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The Effect of Nominal Exchange Rate Volatility on Real Macroeconomic Performance in the CEE Countries

Author

Listed:
  • Olga Arratibel

    (European Central Bank, Directorate General Economics, Kaiserstrasse 29, D-60311 Frankfurt am Main, Germany)

  • Davide Furceri

    (University of Palermo, Department of Economics, Italy ; OECD, Macroeconomic Analysis Division, 2 rue André-Pascal, 75775 Paris Cedex 16, France)

  • Reiner Martin

    (European Central Bank, Directorate General Economics, Kaiserstrasse 29, D-60311 Frankfurt am Main, Germany)

  • Aleksandra Zdzienicka

    (CNRS, UMR 5824, GATE, Ecully, F-69130, France; Corresponding adress: ENS-LSH, GATE, 15 parvis René Descartes, BP 7000 69342 Lyon Cedex, France)

Abstract

This paper analyzes the relation between nominal exchange rate volatility and several macroeconomic variables, namely real per output growth, excess credit, foreign direct investment (FDI) and the current account balance, in the Central and Eastern European EU Member States. Using panel estimations for the period between 1995 and 2008, we find that lower exchange rate volatility is associated with higher growth, higher stocks of FDI, higher current account deficits, and higher excess credit. The results are economically and statistically significant, and robust.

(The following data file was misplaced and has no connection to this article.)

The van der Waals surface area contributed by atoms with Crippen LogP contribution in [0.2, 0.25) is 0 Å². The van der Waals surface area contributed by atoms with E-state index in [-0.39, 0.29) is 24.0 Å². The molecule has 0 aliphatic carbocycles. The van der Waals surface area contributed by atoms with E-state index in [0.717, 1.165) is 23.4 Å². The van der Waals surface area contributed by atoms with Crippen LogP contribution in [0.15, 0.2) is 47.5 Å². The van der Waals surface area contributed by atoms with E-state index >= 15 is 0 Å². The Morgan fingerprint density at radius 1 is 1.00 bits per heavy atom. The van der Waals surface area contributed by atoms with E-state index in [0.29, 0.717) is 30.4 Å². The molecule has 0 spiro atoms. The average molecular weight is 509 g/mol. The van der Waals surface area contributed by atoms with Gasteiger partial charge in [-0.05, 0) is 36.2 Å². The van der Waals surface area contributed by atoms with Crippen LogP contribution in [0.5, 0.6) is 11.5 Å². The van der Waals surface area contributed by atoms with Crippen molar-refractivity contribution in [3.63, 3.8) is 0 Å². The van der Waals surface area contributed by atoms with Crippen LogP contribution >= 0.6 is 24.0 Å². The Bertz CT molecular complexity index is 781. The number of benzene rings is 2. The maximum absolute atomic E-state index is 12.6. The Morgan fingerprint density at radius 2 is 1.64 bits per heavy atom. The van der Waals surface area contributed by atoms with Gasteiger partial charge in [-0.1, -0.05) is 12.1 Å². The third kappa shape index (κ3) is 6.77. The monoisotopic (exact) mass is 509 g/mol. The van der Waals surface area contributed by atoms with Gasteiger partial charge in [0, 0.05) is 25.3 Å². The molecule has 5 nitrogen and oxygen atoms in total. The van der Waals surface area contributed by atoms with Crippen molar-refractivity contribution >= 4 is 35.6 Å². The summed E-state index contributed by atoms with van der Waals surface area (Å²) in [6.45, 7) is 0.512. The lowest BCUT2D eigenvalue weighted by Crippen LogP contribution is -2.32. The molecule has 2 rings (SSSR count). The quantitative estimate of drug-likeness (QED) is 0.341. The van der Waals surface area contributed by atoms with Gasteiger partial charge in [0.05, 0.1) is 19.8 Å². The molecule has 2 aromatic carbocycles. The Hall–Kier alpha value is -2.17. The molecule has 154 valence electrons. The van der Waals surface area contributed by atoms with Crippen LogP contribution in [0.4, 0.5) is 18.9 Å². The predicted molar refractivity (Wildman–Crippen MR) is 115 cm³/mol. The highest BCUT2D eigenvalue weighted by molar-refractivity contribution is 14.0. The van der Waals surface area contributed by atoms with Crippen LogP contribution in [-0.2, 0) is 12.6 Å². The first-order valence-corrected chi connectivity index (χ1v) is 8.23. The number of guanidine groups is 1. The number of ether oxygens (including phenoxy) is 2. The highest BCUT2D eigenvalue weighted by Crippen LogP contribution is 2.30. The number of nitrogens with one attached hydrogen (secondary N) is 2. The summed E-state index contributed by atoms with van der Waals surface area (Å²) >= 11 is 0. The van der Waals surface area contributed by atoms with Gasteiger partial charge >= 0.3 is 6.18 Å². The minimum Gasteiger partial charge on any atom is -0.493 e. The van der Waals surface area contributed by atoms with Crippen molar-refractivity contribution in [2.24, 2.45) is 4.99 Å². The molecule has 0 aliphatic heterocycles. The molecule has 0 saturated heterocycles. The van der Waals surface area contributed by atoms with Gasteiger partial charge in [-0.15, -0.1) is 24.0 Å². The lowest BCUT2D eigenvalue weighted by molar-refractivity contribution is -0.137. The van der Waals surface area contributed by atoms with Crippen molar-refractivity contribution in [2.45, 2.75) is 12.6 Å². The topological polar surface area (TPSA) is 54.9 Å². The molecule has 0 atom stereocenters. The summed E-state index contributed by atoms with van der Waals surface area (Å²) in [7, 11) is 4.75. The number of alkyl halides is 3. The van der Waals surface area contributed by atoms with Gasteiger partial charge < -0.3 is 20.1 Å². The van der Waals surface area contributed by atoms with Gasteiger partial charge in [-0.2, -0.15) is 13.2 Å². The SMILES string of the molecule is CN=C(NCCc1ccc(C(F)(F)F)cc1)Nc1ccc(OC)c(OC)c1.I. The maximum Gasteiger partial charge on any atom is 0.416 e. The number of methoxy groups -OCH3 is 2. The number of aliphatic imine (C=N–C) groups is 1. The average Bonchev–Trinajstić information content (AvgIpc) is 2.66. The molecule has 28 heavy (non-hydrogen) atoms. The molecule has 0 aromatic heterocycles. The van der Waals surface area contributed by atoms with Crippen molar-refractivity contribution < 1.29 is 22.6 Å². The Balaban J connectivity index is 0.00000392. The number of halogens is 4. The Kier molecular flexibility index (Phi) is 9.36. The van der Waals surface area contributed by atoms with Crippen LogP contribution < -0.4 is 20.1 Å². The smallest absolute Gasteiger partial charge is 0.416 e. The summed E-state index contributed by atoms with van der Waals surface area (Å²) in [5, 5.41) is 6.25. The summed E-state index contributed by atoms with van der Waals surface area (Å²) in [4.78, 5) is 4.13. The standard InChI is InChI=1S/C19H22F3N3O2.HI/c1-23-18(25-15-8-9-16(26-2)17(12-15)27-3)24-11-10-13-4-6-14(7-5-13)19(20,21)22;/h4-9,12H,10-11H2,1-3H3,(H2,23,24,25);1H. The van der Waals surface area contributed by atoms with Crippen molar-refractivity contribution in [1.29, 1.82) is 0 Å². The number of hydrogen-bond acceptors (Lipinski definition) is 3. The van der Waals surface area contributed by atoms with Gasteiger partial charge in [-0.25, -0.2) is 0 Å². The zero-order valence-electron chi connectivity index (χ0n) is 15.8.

Suggested Citation

  • Olga Arratibel & Davide Furceri & Reiner Martin & Aleksandra Zdzienicka, 2009. "The Effect of Nominal Exchange Rate Volatility on Real Macroeconomic Performance in the CEE Countries," Working Papers 0934, Groupe d'Analyse et de Théorie Economique Lyon St-Étienne (GATE Lyon St-Étienne), Université de Lyon.
  • Handle: RePEc:gat:wpaper:0934
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    More about this item

    Keywords

    EU; Exchange Rate Volatility; Growth; FDI; Credit; Current Account;
    All these keywords.

    JEL classification:

    • F3 - International Economics - - International Finance
    • F4 - International Economics - - Macroeconomic Aspects of International Trade and Finance
    • F5 - International Economics - - International Relations, National Security, and International Political Economy

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